To John Almon9
AL: Harvard University Library
Cravenstreet, Nov. 7. –74
Dr. Franklin presents his Compliments to Mr. Almon, and sends him a M.S. which he has perus’d and thinks well written so as probably to be acceptable to the Publick at this time. If Mr. Almon should be of the same Opinion, it is at his Service.1
Addressed: Mr Almon
9. This note and the one from Almon below, Dec. 6, are the only extant communications between BF and the noted bookseller and journalist (1737–1805), for whom see the DNB.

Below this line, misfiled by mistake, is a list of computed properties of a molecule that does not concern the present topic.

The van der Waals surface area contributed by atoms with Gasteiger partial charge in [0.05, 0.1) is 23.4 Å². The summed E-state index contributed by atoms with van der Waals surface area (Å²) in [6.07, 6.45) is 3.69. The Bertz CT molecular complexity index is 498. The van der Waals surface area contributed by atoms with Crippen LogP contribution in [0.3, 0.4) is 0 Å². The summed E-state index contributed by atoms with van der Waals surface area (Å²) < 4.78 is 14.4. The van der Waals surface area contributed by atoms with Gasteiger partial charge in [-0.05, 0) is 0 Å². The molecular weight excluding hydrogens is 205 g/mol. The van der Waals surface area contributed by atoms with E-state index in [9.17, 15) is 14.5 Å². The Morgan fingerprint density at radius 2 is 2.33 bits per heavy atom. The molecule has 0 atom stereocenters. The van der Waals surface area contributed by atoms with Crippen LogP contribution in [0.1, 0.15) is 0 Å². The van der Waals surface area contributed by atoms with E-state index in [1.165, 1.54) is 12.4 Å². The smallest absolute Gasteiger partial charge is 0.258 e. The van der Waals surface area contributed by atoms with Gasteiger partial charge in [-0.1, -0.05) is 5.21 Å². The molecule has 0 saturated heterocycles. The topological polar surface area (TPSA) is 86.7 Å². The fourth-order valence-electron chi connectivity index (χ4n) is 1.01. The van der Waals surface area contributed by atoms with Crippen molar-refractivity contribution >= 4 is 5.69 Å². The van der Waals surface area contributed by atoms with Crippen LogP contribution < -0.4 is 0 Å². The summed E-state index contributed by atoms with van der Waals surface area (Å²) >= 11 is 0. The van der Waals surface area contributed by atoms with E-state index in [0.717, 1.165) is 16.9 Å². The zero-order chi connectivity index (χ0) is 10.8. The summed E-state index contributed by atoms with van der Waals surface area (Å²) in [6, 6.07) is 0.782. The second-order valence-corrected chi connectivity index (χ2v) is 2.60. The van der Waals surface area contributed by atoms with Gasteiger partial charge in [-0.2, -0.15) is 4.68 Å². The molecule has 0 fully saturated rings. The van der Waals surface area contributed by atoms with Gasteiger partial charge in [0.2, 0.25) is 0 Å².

1. Almon was of the same opinion, and published the pamphlet; it is identified in his anonymous Memoirs of a Late Eminent Bookseller (London, 1790), p. 92, as [Arthur Lee,] An Appeal to the Justice and Interests of the People of Great Britain, in the Present Disputes with America ... (London, 1774). Lee’s authorship, although generally accepted, has been questioned; and Ford cites Almon as claiming somewhere that BF had “a considerable share in the composition.” Samuel Halkett and John Laing, Dictionary of Anonymous and Pseudonymous English Literature (new ed.; 9 vols., Edinburgh, etc., 1926-), I, 128; Paul Leicester Ford, Franklin Bibliography ... (Brooklyn, N.Y., 1889), p. 315. Lee was on the Continent at the time of publication. BF may have revised the MS for the press, but we have found no evidence.